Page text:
And when Babaji arrived, the Englishman said, the prophets found his name in the book and read the following: "Shiva has returned to us, manifest in three forms: Shiva alone, in that sadhu there," the priests indicated a white-bearded holy man watching them from the corner. "And Shiva and Shakti together in Satya Sai Baba, and as Nataraj, the dancing Shiva of destruction, in the form of this young guru, Herakhan Baba."

Of all the facets of himself that Babaji presents to us, the idea of the god of destruction is most puzzling. Yet he does present something of this aspect to his devotees, for what he consistently tells his devotees is that there will be very severe worldwide calamities -- natural disasters and war -- and that they will happen very soon. He says, in fact, that "Om Namaha Shivaya (or the repetition of any name of God) and the practice of truth, simplicity and love is the very antidote to these calamities, and that the people who do this practice, regardless of their spiritual path of religion, will be protected. Babaji's Indian devotees even go so far as to say that, as Nataraj, the most terrifying aspect of Shiva, Babaji is personally responsible for this destruction, and it is his task to destroy the ignorance of the world and bring about a new spiritual age.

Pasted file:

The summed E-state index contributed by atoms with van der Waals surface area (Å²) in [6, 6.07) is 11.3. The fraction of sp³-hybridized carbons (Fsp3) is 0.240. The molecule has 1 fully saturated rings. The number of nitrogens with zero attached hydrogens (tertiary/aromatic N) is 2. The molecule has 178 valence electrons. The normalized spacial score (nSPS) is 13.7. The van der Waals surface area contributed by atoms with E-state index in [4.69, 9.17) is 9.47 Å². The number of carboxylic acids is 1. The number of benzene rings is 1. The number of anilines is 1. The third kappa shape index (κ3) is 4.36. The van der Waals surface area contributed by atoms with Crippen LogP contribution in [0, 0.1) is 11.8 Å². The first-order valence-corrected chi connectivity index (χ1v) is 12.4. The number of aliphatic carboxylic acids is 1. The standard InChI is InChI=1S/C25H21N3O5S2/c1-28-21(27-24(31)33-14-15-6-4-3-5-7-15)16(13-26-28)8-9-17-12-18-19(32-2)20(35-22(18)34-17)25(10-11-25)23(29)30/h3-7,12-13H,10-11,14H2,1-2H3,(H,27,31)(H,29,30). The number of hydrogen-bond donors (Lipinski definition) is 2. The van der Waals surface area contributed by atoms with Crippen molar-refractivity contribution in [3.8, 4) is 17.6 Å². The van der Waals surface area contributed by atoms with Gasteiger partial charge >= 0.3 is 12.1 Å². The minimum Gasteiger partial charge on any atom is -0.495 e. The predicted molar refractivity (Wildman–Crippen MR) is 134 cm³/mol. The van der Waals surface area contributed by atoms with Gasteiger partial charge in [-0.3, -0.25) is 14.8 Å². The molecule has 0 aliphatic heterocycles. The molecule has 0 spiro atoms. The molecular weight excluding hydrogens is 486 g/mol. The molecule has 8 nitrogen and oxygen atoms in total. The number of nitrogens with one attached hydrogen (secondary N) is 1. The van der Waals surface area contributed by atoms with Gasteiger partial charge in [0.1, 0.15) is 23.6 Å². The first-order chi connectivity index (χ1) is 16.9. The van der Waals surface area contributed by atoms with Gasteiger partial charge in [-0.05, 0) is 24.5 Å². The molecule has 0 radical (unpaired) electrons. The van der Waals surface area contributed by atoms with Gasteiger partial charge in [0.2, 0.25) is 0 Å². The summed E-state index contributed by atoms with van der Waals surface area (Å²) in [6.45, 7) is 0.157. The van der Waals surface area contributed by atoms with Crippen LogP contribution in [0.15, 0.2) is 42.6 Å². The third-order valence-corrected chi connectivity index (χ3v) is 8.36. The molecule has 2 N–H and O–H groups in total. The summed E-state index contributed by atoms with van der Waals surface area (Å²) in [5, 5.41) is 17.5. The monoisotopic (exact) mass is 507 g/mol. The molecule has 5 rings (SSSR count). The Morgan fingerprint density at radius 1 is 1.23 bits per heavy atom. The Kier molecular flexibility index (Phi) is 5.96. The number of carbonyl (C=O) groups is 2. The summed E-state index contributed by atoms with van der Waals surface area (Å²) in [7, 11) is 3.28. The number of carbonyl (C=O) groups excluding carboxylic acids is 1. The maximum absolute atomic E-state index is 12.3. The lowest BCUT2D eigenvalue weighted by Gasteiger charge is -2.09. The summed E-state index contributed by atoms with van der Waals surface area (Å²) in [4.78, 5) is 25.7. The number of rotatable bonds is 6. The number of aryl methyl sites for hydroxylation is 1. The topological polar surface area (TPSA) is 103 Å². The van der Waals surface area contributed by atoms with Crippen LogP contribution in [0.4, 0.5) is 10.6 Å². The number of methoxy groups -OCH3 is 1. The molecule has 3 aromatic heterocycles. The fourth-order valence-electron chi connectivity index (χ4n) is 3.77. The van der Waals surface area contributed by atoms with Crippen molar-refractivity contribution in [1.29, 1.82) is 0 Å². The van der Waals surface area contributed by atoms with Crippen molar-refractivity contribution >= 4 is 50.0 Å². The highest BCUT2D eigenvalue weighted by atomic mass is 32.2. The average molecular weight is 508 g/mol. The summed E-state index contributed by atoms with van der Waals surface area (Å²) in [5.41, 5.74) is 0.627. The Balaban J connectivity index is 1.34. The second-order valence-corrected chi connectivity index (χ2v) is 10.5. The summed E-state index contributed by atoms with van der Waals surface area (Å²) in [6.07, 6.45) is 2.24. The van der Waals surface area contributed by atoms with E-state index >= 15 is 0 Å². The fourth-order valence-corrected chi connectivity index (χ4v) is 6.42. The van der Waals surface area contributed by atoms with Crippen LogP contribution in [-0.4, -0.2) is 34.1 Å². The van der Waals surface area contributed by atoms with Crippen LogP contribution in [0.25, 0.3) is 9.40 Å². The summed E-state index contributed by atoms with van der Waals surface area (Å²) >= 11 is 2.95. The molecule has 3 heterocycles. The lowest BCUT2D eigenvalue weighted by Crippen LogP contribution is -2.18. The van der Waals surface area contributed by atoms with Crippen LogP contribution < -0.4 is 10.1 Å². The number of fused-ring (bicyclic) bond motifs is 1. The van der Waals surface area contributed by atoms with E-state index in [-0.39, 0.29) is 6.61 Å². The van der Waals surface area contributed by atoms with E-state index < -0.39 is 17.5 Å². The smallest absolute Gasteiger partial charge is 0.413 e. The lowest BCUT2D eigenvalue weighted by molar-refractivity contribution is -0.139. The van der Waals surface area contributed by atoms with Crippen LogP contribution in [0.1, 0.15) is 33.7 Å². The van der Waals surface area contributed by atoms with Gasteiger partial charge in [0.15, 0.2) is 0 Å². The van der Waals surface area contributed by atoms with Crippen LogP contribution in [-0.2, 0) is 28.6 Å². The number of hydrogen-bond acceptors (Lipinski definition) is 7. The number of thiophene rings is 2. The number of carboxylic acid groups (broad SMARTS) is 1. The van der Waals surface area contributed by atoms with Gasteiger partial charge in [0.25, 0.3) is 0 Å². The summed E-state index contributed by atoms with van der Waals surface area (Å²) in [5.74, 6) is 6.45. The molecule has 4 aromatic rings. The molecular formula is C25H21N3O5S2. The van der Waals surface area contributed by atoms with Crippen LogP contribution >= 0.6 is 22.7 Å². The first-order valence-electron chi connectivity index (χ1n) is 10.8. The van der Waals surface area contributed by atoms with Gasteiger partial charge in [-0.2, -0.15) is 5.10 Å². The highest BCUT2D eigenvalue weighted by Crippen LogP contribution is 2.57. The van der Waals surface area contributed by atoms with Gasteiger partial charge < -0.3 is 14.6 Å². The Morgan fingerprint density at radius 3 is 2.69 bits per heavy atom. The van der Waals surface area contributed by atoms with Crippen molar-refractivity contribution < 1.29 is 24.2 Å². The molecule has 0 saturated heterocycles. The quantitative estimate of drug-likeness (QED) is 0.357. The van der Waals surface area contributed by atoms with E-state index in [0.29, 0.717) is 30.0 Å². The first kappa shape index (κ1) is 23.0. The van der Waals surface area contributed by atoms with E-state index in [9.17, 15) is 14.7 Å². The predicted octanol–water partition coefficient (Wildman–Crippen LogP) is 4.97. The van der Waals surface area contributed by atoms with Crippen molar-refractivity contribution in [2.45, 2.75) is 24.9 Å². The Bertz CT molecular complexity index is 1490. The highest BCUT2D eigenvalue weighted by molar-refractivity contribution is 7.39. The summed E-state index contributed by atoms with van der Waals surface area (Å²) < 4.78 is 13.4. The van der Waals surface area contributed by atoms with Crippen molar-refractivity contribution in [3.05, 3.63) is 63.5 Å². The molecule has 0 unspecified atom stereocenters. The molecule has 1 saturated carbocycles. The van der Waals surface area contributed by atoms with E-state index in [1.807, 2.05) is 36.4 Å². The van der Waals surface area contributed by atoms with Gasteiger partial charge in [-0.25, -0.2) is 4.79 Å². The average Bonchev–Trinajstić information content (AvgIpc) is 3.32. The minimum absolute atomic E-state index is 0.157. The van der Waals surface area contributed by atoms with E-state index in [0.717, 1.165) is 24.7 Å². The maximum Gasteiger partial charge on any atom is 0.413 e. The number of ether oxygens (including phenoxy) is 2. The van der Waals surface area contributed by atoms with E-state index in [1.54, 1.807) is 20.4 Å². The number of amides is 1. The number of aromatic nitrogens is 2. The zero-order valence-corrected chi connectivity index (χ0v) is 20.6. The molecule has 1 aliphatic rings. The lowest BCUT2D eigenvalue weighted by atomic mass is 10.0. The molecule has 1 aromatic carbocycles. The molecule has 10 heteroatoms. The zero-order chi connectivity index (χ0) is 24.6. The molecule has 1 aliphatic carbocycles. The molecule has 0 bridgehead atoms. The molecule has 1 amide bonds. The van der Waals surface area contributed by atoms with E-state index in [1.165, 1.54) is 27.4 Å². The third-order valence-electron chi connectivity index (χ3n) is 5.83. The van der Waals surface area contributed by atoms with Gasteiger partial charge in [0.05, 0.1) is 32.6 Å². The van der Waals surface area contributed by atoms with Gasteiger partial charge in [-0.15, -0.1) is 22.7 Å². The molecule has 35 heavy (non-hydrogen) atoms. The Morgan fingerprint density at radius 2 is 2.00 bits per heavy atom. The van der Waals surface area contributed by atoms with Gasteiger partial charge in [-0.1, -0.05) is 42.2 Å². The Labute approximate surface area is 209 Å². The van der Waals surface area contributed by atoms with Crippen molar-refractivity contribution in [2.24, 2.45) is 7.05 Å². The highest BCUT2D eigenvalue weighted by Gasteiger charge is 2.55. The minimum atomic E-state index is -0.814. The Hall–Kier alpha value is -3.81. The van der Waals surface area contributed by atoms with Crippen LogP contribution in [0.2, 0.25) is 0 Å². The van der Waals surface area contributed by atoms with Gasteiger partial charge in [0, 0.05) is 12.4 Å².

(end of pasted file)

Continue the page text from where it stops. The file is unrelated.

He is now gathering together his devotees from past lives, they say, to teach them the new Kriya, repetition of "Om Namaha Shivai," and provide them with the necessary spiritual armor to withstand the coming events. I knew of this prediction and this belief about Babaji before I left for Herakhan, and was familiar with the fierce and warlike Nataraj Shiva portrayed in Indian art and mythology. But nothing in Babaji"s round, golden face of mutable behavior seemed anything like that apparition of destruction.